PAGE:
|At a glance|
|Product||Icontrol Networks Piper nv Wi-Fi Surveillance Camera & Security System (P1.5-NA-W) [Website]|
|Summary||Cloud-based security camera system with Z-Wave controller, speaker, microphone and humidity/temp sensors|
|Pros||• Intuitive app|
• Free storage for 1000 video clips
• Connects up to 232 Z-Wave devices
• Runs on battery power in the event of power loss to the camera
• Up to 5 Pipers per network
|Cons||• Staticy audio w/ no way to adjust sensitivity|
• Can't buy more storage space
• Video clips limited to 35 seconds each
• No way to download video
Typical Price: $420 Buy From Amazon
Updated 8/2/15: Video can be downloaded now
We've looked at a few cloud-based video surveillence products. They've been more similar than different in that they all have great features. Yet they all seem to be lacking some key ingredients to really complete the package and make them amazing.
That said, today we're going to be looking at Icontrol Networks' Piper nv. Piper nv is a second generation product, with the addition of night vision its biggest change over the original Piper Classic. However the nv also sports higher resolution video and an upgraded Z-Wave controller.
Inside the box you get the Piper nv, wall-wart USB power supply, three AA batteries and a quick setup guide. The Piper nv contains a speaker, Z-Wave controller for up to 232 devices, microphone and temperature and humidity sensors in addition to its camera. Unlike the Canary I reviewed last month, you can trigger on temperature events. Like the Canary, you can only look at data from the humidity sensor.
I collected all of the information I could about the nv from the nv's meager tech specs into Table 1 and included Canary's specs for comparison.
|Resolution||1920x1080||1920x1080 (videos downloaded in 1280x720)|
|Horizontal field of view||180°||147°|
|Vertical field of view||?||?|
|Number of IR LED's||12||12|
|Record to SD card||No||No|
|Record to network share||No||No|
|Record to cloud||Yes||Yes|
|Wireless||2.4 GHz 802.11b/g/n N150 class||2.4 GHz 802.11b/g/n N150 class|
|Sensors||Motion, temp, humidity, light, sound||Motion, temp, humidity, light|
|Maximum Devices per location||5||4|
|Can integrate w/ other systems||- Can be triggered by Z-Wave sensors.
- Can't be controlled by other Z-Wave hubs.
Table 1: Spec summary and comparison
It wasn't obvious how to take the nv apart. So not wanting to break it, I relied on the FCC ID pictures to get a look inside. The pictures aren't clear enough for exact component identification, but you can see that the IR LEDs are on a separate board from the lens. This would let Icontrol Networks introduce a higher resolution version of the Piper Classic without night vision.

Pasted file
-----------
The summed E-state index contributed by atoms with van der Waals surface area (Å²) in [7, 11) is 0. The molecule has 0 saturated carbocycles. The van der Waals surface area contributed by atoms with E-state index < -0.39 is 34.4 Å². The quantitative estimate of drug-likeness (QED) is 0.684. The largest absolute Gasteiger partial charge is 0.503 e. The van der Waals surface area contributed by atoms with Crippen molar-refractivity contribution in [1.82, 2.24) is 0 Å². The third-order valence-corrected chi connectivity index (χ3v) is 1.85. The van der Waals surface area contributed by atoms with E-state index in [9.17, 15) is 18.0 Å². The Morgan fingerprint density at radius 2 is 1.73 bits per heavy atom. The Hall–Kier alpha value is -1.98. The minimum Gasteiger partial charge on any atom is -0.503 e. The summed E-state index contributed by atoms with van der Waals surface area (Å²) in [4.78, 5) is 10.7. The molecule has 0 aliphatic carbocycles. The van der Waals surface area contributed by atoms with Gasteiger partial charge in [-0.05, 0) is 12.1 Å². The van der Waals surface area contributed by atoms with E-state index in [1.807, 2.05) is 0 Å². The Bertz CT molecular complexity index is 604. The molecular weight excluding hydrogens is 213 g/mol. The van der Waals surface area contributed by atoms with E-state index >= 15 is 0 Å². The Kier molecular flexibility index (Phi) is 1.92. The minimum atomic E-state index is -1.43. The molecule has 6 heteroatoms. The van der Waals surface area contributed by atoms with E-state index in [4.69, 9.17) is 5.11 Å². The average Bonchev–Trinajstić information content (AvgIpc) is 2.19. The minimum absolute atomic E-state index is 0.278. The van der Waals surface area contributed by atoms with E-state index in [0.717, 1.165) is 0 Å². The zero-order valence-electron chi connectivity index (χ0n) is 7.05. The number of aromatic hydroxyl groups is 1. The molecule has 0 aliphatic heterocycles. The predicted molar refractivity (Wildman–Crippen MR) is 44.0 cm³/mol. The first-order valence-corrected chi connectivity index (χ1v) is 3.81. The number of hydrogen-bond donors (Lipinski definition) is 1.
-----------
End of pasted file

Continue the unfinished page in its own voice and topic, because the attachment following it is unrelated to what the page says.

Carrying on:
The slightly clearer view of the main board below reveals a TI SoC that probably does most of the heavy lifting. You can also see the Sigma Designs Z-Wave radio module at lower left and Micron RAM to the right of the TI processor. The large device on the other side of the main board shown above is flash memory.
Piper main board
Setting up the Piper nv was relatively easy, with a couple of device-specific hitches. Like most other Smart Home devices, you control the nv via an app, either Android 2.3.3 or later or iOS 7 or later. I chose to set up using my Samsung S4 running Android 5.0.1, which entailed first getting the Piper Mobile app from the Google Play Store.
The app guided me to set up a new account, then asked if I wanted to set up a Piper. That's when things got a bit difficult. Piper broadcasts its own wireless network (Piper) that you connect your mobile device to. Then during the setup process you enter your wireless network SSID and password so Piper can be joined to it.
The snag I ran into was that my phone kept switching back to my main network before setup was complete. When I tried to switch back to the Piper network, I couldn't, so had to start over. I went through this about half a dozen times before it finally worked. Later, I found a support article on Icontrol's support site that recommended shutting off the phone's "Auto Network Switch" so this doesn't happen. But by then, I was already set up. In hindsight, I could have just temporarily deleted my home network's Wi-Fi credentials from the phone until the Piper part of the setup was done, then restored them.
All communication between the app and Piper cloud services happens over an HTTPS connection. Icontrol says video and audio are encrypted with "high-grade SSL encryption".